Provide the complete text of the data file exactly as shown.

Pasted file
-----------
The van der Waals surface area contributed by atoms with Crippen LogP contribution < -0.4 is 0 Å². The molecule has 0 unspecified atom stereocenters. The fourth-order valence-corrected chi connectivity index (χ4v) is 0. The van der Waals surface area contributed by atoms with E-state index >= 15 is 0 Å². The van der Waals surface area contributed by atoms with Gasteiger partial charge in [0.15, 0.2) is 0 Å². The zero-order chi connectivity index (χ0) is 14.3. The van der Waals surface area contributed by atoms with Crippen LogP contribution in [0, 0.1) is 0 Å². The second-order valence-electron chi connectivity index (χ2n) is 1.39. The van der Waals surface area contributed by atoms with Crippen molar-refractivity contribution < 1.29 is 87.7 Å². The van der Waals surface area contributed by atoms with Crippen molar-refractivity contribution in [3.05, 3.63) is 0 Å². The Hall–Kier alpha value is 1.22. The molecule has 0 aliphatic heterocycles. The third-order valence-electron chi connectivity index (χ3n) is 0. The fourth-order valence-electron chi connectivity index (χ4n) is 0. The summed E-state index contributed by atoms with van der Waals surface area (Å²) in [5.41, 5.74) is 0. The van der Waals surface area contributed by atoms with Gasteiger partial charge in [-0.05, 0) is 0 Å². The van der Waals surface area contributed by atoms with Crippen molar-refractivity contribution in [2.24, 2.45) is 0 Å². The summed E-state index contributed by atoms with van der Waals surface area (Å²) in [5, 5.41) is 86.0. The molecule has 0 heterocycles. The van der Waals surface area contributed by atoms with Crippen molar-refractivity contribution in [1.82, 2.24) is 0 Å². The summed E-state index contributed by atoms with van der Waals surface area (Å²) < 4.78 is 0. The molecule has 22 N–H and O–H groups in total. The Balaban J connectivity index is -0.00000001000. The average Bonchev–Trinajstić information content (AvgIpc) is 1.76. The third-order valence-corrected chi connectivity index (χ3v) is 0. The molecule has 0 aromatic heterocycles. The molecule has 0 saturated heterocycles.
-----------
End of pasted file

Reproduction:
The van der Waals surface area contributed by atoms with Crippen LogP contribution < -0.4 is 0 Å². The molecule has 0 unspecified atom stereocenters. The fourth-order valence-corrected chi connectivity index (χ4v) is 0. The van der Waals surface area contributed by atoms with E-state index >= 15 is 0 Å². The van der Waals surface area contributed by atoms with Gasteiger partial charge in [0.15, 0.2) is 0 Å². The zero-order chi connectivity index (χ0) is 14.3. The van der Waals surface area contributed by atoms with Crippen LogP contribution in [0, 0.1) is 0 Å². The second-order valence-electron chi connectivity index (χ2n) is 1.39. The van der Waals surface area contributed by atoms with Crippen molar-refractivity contribution < 1.29 is 87.7 Å². The van der Waals surface area contributed by atoms with Crippen molar-refractivity contribution in [3.05, 3.63) is 0 Å². The Hall–Kier alpha value is 1.22. The molecule has 0 aliphatic heterocycles. The third-order valence-electron chi connectivity index (χ3n) is 0. The fourth-order valence-electron chi connectivity index (χ4n) is 0. The summed E-state index contributed by atoms with van der Waals surface area (Å²) in [5.41, 5.74) is 0. The van der Waals surface area contributed by atoms with Gasteiger partial charge in [-0.05, 0) is 0 Å². The van der Waals surface area contributed by atoms with Crippen molar-refractivity contribution in [2.24, 2.45) is 0 Å². The summed E-state index contributed by atoms with van der Waals surface area (Å²) in [5, 5.41) is 86.0. The molecule has 0 heterocycles. The van der Waals surface area contributed by atoms with Crippen molar-refractivity contribution in [1.82, 2.24) is 0 Å². The summed E-state index contributed by atoms with van der Waals surface area (Å²) < 4.78 is 0. The molecule has 22 N–H and O–H groups in total. The Balaban J connectivity index is -0.00000001000. The average Bonchev–Trinajstić information content (AvgIpc) is 1.76. The third-order valence-corrected chi connectivity index (χ3v) is 0. The molecule has 0 aromatic heterocycles. The molecule has 0 saturated heterocycles.